5 Reasons Why You Need to Stop Being a Perfectionist at Work
by Kevin Jarvis
Posted: December 22, 2016
Is perfectionism a productive personality trait for your career, or is it holding you back? If you’re at a stage of your professional life where you really want to make an impact, it might be time to examine how you pursue success and what tweaks you might make to your approach to your work and personal projects.
The word “perfectionist” might have positive or not-so-positive connotations for some people. Perfectionists are known to ‘get the job done’, they are highly motivated and often take full ownership of their projects. However, in some cases, others might find them a little too rigid in their approach.
According to Kevin Jarvis, Director at recruitment specialist Robert Half, self-proclaimed perfectionists often go above and beyond to do an exceptional job but they need to be aware of remaining flexible and accessible to really succeed.
“Being a perfectionist in the workplace today can be revered or feared in equal measure. While perfectionists demonstrate an exceptional commitment to their work, their idealist approach might, from time to time, come across as overly rigid in a working environment where collaboration and adaptability are more important habits.”
There are ways to seize the helpful aspects of being a perfectionist to make this trait work for your career. Here are five key things you should know about being a perfectionist in today’s workplace and how and why you might benefit from being more flexible with the way you work.
1. While you strive to get the job done perfectly, you need to leave room to learn from mistakes.
Being a perfectionist in the workplace has its pros. You get the job done perfectly…every time. You never miss deadlines, your colleagues, managers and clients always have positive things to say about you, and you won’t tolerate even the smallest of errors.
However, mistakes often form a critical part of learning, developing and improving, both personally and professionally at work. Understanding the value of learning from mistakes for the betterment of future work can easily be forgotten if you are solely focused on being a perfectionist.
2. You know your daily work and projects intimately, but you also need to keep the big picture in mind.
As a perfectionist, you’re fascinated with the details. You know how every moving part of a project fits together. Think about that technical redesign of your company’s website - you’ve been influential from ideation, played a critical role in the briefing process, been present at every meeting and you know the intimate details of every technical component.
But beneath all the polished details, did you see the bigger picture? Have you considered how building a website fits into other IT projects? Have you recognised that the messaging and branding component will be led by the marketing team?
And have you planned for two months of customer service training so everyone can get familiar with the new website? These are all bigger picture considerations that you could miss if you’re only paying attention to the finer details.
3. You have extremely high standards, but those standards should be realistic for everyone.
Aiming high is a quality that can and should be called out in your resume, expressed in job interviews, and done consistently on the job. No matter what you’re working on, as a perfectionist you see the potential for it to be extraordinary.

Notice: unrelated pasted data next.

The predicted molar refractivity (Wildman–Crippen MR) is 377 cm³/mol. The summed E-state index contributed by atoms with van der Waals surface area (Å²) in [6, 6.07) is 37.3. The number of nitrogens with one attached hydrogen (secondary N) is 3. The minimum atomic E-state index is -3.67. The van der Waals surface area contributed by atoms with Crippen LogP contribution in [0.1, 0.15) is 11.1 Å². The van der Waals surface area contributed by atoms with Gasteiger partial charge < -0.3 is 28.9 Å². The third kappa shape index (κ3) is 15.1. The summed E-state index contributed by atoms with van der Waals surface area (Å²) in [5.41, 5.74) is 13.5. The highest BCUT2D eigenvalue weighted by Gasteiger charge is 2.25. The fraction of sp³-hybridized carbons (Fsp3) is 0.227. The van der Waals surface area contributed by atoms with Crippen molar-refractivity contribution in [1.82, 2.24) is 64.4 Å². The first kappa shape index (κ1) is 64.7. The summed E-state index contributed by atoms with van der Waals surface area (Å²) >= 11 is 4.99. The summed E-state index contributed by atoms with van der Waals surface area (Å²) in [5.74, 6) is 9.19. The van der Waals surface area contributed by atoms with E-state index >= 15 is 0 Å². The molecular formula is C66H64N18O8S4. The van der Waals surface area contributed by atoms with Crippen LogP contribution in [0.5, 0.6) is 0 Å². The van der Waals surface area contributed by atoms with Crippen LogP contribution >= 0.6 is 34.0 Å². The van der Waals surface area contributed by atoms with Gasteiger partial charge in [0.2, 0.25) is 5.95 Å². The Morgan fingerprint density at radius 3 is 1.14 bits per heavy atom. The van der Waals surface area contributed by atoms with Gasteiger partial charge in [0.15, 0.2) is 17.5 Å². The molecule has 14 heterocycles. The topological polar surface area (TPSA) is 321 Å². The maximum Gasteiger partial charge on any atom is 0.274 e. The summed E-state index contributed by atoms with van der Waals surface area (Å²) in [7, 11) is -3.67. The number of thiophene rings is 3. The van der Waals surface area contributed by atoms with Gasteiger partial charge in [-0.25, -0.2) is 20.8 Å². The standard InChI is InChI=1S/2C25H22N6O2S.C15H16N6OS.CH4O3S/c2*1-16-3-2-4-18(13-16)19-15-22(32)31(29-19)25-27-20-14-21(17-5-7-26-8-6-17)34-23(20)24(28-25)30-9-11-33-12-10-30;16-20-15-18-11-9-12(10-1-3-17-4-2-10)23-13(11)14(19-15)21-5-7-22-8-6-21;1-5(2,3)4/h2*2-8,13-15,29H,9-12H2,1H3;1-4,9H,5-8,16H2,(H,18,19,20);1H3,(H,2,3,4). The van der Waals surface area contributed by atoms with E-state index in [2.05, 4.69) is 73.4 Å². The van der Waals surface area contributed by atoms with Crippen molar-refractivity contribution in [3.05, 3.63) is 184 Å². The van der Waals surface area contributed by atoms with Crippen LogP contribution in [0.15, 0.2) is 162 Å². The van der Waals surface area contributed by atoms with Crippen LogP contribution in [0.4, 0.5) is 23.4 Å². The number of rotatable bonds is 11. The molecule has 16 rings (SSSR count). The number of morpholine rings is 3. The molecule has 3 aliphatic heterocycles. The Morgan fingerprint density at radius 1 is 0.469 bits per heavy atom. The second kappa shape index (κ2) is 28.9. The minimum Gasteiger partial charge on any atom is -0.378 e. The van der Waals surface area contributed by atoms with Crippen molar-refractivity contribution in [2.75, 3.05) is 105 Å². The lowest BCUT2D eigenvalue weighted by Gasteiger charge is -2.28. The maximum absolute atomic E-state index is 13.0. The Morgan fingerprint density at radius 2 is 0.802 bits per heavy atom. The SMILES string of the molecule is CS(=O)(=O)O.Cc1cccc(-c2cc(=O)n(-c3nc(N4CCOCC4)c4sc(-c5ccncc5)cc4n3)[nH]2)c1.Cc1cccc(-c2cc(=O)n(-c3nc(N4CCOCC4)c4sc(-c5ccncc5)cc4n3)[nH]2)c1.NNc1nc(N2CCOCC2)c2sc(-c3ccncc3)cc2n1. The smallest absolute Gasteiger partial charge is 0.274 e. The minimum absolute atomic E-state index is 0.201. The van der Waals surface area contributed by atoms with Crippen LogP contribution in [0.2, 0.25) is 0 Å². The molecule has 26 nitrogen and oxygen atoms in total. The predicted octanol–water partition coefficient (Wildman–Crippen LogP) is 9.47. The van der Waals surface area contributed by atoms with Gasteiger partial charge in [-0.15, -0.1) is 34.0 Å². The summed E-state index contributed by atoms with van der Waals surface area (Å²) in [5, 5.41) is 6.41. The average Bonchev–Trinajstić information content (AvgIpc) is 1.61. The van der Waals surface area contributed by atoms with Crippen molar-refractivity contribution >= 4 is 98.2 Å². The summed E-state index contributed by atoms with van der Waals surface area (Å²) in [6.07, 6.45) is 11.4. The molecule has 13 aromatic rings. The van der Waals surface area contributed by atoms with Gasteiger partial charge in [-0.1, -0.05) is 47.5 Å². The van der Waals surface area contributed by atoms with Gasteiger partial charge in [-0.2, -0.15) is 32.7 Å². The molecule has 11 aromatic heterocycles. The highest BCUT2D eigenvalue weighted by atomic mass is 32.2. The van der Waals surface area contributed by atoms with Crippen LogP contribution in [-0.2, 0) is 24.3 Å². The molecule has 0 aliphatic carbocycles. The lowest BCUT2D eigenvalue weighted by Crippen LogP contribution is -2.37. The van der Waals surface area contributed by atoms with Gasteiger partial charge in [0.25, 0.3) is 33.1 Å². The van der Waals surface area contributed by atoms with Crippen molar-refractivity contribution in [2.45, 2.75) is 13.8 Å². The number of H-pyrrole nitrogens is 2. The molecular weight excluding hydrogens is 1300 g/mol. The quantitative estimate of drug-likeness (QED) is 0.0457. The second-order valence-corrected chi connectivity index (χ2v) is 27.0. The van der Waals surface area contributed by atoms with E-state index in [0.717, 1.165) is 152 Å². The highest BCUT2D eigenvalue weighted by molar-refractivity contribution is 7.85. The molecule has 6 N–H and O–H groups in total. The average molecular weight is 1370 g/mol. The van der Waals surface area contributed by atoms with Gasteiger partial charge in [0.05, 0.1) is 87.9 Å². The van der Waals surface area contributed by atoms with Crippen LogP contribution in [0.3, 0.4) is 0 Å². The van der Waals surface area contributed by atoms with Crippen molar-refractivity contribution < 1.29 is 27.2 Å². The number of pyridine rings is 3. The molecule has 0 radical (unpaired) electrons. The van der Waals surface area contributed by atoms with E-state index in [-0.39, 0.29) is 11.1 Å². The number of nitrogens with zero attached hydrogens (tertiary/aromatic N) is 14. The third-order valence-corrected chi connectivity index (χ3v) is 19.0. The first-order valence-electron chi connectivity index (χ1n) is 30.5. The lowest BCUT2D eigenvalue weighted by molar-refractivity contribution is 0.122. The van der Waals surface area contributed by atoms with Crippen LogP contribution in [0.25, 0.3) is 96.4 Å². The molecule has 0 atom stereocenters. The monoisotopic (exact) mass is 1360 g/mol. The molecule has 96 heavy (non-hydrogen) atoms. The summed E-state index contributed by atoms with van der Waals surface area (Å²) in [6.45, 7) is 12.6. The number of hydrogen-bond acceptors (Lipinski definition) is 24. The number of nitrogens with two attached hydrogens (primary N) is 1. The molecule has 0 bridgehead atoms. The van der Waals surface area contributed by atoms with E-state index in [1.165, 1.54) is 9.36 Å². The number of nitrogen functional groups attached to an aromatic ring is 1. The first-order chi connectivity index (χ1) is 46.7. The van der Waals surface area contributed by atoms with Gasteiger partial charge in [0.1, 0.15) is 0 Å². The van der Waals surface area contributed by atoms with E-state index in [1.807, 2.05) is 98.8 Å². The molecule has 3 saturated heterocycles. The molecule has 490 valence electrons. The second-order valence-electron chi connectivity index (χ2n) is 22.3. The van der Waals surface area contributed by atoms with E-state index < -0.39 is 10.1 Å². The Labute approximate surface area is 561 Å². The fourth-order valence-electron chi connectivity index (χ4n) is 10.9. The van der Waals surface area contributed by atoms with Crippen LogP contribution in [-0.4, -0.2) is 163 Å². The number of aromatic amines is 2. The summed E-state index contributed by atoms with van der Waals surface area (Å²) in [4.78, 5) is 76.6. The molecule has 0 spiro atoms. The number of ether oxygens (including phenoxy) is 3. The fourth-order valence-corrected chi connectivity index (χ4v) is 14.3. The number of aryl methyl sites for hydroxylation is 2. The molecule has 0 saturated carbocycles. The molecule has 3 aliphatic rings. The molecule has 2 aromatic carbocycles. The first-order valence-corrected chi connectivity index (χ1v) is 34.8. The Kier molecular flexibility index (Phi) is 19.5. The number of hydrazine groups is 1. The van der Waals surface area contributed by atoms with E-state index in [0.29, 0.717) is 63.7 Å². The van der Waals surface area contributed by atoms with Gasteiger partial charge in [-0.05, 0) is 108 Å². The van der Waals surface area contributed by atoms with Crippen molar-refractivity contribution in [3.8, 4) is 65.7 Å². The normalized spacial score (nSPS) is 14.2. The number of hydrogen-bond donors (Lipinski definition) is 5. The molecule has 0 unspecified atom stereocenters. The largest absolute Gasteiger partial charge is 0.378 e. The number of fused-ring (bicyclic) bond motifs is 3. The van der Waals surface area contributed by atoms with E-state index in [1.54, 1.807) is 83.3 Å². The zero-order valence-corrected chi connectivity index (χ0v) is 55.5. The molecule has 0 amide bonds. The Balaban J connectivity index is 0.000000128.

You consistently go above and beyond until the project is the best it can be. You also expect the same from your colleagues and stakeholders, setting the bar high and forever shooting for the stars.
But what if your standards are too high that they're unachievable? Your sense of accomplishment or success might waiver if you or your colleagues are unable to achieve your high ambitions. Unrealistic goals can also make colleagues feel isolated and frustrated, causing stress and complicating projects in the long run.
4. Although you want to be a perfectionist in every workplace, remember that in some industries it can be counter-productive.
Accountants, pilots and financial advisors are roles in which being a perfectionist is neither a compliment nor an insult, but rather a basic requirement of the role. These jobs rely on exact measurements and precise decision-making for the greatest profit, elimination of risk and to ensure the safety and wellbeing of customers.
Other roles, such as those in the creative industries - think copywriters, artists and designers - may feel that perfectionism is restrictive and unrealistic, and rely more on freedom of boundaries and the absence of precision to achieve the most creative result.
5. You want to be known as a perfectionist, but without context, this label can be misperceived.
Being a perfectionist is neither good nor bad exclusively, but if you want to share your excellence and accomplishments with others, it’s best to provide context.
For example, if you want everyone to know that you’re thorough with your writing and editing skills, or that the accounts you manage always balance perfectly, then use these real-life examples to paint a complete picture of you and your exemplary work.
While ‘perfectionist’ is a term met with mixed emotions, it’s important to realise that you don’t have to strive to be a perfectionist in today’s workplace. The perfect solution to a problem or project is not always the most effective one, and in some cases, it can even overlook negative impacts.
In today’s modern workplace, it pays greater dividends to be flexible and collaborative while maintaining a keen attention to detail.
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